exploring life and love with pictures and words

At Seventeen . . .

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My favorite exercise and escape is walking on the beach.  I run across the highway to the trail and am greeted by the sunset. I squint my eyes,  take a deep breath and shake off the day. This is my peace. My body quickly finds its rhythm, its pace, and my legs lead the way, allowing my mind to wander.

I think of my parents everyday, on every walk. I can see my mom and I strolling along the shore, usually in winter, picking up sea glass,  sand dollars, when we could find them, and unusual rocks and shells. She had a knack for finding unique treasures with interesting textures and colors. I loved that quality in  her . . .to find beauty where no one else could, when it wasn’t obvious. I see my dad and I running on the trail together. His pace always pushed me, until he was nearly sixty and then he struggled to keep up with me. I remember one evening we ended the run at his house. As we came through the door, he said to my mom, “Judy, it’s finally happened, I can’t keep up with my kids.” It made me a little sad, so I made a point to slow down. Eventually our runs became walks. Either way, our time on the trail always included discussions of history, politics, current events, books, movies, and music. He had an unbelievable depth of knowledge. How I miss those walks and talks.

As I channel surfed through the memories, one caught my attention, a favorite photograph . . . my dad holding my sleeping ten month old  son. I paused here and allowed a story to unfold.  My mom took the picture during one of our trips to my parents’ home in Oregon. She skillfully and beautifully captured the tenderness of the moment, a tenderness I never imagined existed in my dad, until I had a tiny crisis a year before this picture was taken. This was long before I appreciated my parents’ unique gifts and the time I spent with them. A little shake up in my life compelled me to grow, to learn and to appreciate. . . . I was 17 and I was pregnant.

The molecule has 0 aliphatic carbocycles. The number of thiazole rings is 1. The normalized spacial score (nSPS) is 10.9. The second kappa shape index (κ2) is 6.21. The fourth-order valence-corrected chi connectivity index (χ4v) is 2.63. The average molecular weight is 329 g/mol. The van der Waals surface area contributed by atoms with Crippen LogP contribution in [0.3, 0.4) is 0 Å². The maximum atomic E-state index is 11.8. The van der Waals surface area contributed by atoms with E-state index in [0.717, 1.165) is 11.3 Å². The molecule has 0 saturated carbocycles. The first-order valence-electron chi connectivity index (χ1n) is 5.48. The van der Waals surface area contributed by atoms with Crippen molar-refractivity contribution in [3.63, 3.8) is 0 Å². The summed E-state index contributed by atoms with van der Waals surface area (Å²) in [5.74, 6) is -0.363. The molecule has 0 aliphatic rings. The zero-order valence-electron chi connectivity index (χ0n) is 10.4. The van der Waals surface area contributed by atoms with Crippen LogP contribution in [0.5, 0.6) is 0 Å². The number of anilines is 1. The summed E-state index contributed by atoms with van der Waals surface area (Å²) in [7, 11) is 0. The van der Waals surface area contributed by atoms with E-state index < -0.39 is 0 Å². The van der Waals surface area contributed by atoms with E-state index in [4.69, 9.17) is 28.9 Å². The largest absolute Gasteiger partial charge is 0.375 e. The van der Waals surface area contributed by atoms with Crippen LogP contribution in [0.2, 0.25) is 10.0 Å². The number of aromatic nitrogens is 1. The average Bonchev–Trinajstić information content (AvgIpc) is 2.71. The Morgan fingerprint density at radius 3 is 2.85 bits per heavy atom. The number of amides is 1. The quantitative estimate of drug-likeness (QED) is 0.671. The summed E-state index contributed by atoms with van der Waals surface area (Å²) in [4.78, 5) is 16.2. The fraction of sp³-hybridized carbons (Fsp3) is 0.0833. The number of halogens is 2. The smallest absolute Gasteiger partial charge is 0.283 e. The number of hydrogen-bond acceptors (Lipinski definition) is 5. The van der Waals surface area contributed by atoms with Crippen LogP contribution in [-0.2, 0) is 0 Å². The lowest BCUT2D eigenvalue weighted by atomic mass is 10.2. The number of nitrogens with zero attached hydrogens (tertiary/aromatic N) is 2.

By today’s standards, with Reality TV making teenage moms celebrities,  a pregnant teenager is not a big deal. However, in my case it was 1978  and my dad was going to be pissed! I couldn’t imagine telling him that his 17-year-old daughter, star student, overachiever, when I ask you to jump, you say “how high?”,  . . . yeah, that daughter. . . . WAS PREGNANT.  Anyone who knew my dad could understand the magnitude of this deed. My dad told me what to do, when to do it and how to do it. To give you an idea of his control, he required all his children to graduate high school in three years. He made our class schedules, always a full load. We took summer school and night classes at the junior college in order to complete the course work on time. I remember a confused college student asking me in class one night, “How old are you anyway?” I was 15! I recall being exasperated by the question, “Why is your dad making you graduate in 3 years?” He had a plan . . . he wanted us to get busy with college as soon as humanly possible. Our career paths were carved in stone by the time we graduated.